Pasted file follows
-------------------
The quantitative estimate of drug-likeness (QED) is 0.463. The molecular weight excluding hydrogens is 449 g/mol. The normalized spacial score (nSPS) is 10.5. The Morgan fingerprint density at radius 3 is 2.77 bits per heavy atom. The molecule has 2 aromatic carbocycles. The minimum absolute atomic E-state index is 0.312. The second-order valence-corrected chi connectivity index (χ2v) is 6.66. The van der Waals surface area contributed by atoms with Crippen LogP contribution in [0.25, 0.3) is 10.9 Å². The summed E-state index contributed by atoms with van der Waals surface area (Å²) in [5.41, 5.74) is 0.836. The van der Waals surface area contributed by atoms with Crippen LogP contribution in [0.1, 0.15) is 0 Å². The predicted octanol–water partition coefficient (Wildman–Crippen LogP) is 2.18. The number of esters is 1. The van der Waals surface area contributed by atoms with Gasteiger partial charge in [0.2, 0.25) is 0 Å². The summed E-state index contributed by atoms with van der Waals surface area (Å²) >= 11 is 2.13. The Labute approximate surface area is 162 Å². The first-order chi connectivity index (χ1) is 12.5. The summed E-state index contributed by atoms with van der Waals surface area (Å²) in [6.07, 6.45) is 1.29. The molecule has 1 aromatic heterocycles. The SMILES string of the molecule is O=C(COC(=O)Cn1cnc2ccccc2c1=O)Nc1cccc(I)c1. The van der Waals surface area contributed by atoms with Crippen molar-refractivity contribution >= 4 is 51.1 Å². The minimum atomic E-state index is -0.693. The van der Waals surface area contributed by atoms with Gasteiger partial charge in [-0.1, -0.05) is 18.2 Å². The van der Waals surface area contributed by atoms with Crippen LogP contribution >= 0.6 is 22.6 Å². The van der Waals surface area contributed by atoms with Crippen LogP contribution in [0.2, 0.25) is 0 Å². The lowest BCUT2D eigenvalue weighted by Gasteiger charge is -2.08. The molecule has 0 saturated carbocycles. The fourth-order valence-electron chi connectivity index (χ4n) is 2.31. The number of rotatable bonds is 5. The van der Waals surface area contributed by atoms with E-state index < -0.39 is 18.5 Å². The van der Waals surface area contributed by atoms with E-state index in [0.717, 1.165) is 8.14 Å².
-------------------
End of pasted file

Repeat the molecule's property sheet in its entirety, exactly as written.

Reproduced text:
The quantitative estimate of drug-likeness (QED) is 0.463. The molecular weight excluding hydrogens is 449 g/mol. The normalized spacial score (nSPS) is 10.5. The Morgan fingerprint density at radius 3 is 2.77 bits per heavy atom. The molecule has 2 aromatic carbocycles. The minimum absolute atomic E-state index is 0.312. The second-order valence-corrected chi connectivity index (χ2v) is 6.66. The van der Waals surface area contributed by atoms with Crippen LogP contribution in [0.25, 0.3) is 10.9 Å². The summed E-state index contributed by atoms with van der Waals surface area (Å²) in [5.41, 5.74) is 0.836. The van der Waals surface area contributed by atoms with Crippen LogP contribution in [0.1, 0.15) is 0 Å². The predicted octanol–water partition coefficient (Wildman–Crippen LogP) is 2.18. The number of esters is 1. The van der Waals surface area contributed by atoms with Gasteiger partial charge in [0.2, 0.25) is 0 Å². The summed E-state index contributed by atoms with van der Waals surface area (Å²) >= 11 is 2.13. The Labute approximate surface area is 162 Å². The first-order chi connectivity index (χ1) is 12.5. The summed E-state index contributed by atoms with van der Waals surface area (Å²) in [6.07, 6.45) is 1.29. The molecule has 1 aromatic heterocycles. The SMILES string of the molecule is O=C(COC(=O)Cn1cnc2ccccc2c1=O)Nc1cccc(I)c1. The van der Waals surface area contributed by atoms with Crippen molar-refractivity contribution >= 4 is 51.1 Å². The minimum atomic E-state index is -0.693. The van der Waals surface area contributed by atoms with Gasteiger partial charge in [-0.1, -0.05) is 18.2 Å². The van der Waals surface area contributed by atoms with Crippen LogP contribution >= 0.6 is 22.6 Å². The van der Waals surface area contributed by atoms with Crippen LogP contribution in [0.2, 0.25) is 0 Å². The lowest BCUT2D eigenvalue weighted by Gasteiger charge is -2.08. The molecule has 0 saturated carbocycles. The fourth-order valence-electron chi connectivity index (χ4n) is 2.31. The number of rotatable bonds is 5. The van der Waals surface area contributed by atoms with E-state index < -0.39 is 18.5 Å². The van der Waals surface area contributed by atoms with E-state index in [0.717, 1.165) is 8.14 Å².